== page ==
How Coles is countering the challenges of online grocery retail
Supermarkets provide a unique set of challenges for online shopping, which retailers are tackling step by step in an effort to improve customer experience for online grocery shoppers.
Speaking at the Online Retail Supply Chain Summit in Melbourne last week, Brad Foenander, head of e-commerce for Coles, shared two of the supermarket giant’s strategies to ease online pain points.
“Coles online isn’t perfect, we are still going on the journey. We’ve got a lot to learn still,” Foenander said.
“There is only about two per cent of total grocery sales that are done online, so it is a very low proportion of total sales, probably extremely low by any other e-commerce retailer’s standards.”
The time it takes for an online shopper to fill their grocery basket is a major hurdle facing online operations, Foenander explained. A first-time shopper can spend one minute choosing or searching for each product, so 50 products soon becomes 50 minutes worth of online grocery shopping, before reaching the checkout.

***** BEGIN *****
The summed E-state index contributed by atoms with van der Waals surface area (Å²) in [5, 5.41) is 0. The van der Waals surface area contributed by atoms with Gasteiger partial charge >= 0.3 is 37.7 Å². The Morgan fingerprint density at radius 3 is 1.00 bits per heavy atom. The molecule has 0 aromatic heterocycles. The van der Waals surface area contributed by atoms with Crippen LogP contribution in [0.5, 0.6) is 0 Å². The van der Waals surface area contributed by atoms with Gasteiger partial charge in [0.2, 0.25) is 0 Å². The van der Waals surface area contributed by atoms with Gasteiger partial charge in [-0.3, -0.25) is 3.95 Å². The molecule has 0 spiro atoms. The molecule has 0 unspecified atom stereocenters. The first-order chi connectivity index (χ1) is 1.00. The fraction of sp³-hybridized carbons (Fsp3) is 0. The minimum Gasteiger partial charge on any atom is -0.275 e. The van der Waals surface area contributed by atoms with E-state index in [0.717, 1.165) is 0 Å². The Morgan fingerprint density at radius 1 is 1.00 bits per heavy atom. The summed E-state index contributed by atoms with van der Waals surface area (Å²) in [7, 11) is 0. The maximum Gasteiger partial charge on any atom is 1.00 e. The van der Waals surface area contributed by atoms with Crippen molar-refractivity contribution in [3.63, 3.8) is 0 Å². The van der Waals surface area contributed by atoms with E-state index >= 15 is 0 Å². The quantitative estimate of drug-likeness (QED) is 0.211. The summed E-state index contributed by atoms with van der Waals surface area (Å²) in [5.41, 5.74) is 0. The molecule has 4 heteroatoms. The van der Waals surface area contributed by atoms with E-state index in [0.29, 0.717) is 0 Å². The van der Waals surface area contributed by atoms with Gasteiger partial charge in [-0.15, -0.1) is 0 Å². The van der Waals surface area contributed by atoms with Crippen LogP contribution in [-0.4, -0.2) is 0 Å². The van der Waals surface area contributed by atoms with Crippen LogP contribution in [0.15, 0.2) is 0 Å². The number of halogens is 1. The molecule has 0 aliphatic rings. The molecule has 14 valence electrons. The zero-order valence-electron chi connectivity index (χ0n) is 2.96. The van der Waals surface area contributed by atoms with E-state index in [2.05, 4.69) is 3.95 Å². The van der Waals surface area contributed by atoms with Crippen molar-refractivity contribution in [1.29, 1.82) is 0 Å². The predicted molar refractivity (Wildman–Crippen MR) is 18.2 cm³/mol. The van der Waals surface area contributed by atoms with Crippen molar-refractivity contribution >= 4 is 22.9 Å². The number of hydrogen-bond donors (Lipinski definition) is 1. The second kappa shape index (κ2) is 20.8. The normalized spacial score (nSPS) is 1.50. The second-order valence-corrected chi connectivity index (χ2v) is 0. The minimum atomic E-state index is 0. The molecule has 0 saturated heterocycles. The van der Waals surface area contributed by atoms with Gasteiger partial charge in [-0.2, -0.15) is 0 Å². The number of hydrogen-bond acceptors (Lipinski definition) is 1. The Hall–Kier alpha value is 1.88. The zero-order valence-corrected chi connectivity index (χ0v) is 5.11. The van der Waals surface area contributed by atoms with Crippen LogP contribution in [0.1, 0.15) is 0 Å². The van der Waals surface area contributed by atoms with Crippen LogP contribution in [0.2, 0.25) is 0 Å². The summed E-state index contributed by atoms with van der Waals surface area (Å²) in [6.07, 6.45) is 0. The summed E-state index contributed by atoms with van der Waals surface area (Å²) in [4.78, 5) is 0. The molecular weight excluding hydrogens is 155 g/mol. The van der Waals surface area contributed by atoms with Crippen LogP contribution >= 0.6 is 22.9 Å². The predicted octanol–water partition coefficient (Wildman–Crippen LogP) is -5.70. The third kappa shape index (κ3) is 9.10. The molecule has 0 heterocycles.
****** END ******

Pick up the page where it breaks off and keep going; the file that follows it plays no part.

“That’s a very long shopping journey and to keep the customer’s interest for that time is a real challenge,” Foenander said.
To address this challenge, Coles has integrated customer’s instore shopping data with their online profile. Using their Flybuys card, recent purchase history can be imported, which can cut the process down to 20 minutes.
“The advantage here is that it takes the search and review process and turns it into something which is just really adding and updating from their regular products,” Foenander said.
The other advantage is to make recommendations based on what they normally purchase.
Another challenge is around the product imagery. Instore shoppers can pick up a product, read the info and compare sizes without clicking through different pages. On a smartphone screen it is difficult to distinguish between 500g and 750g of cereal, or different cuts of steak.
Coles experimented with adding size context to images, as pictured below. The simpler image on the right had a higher conversion rate than the traditional image on the left.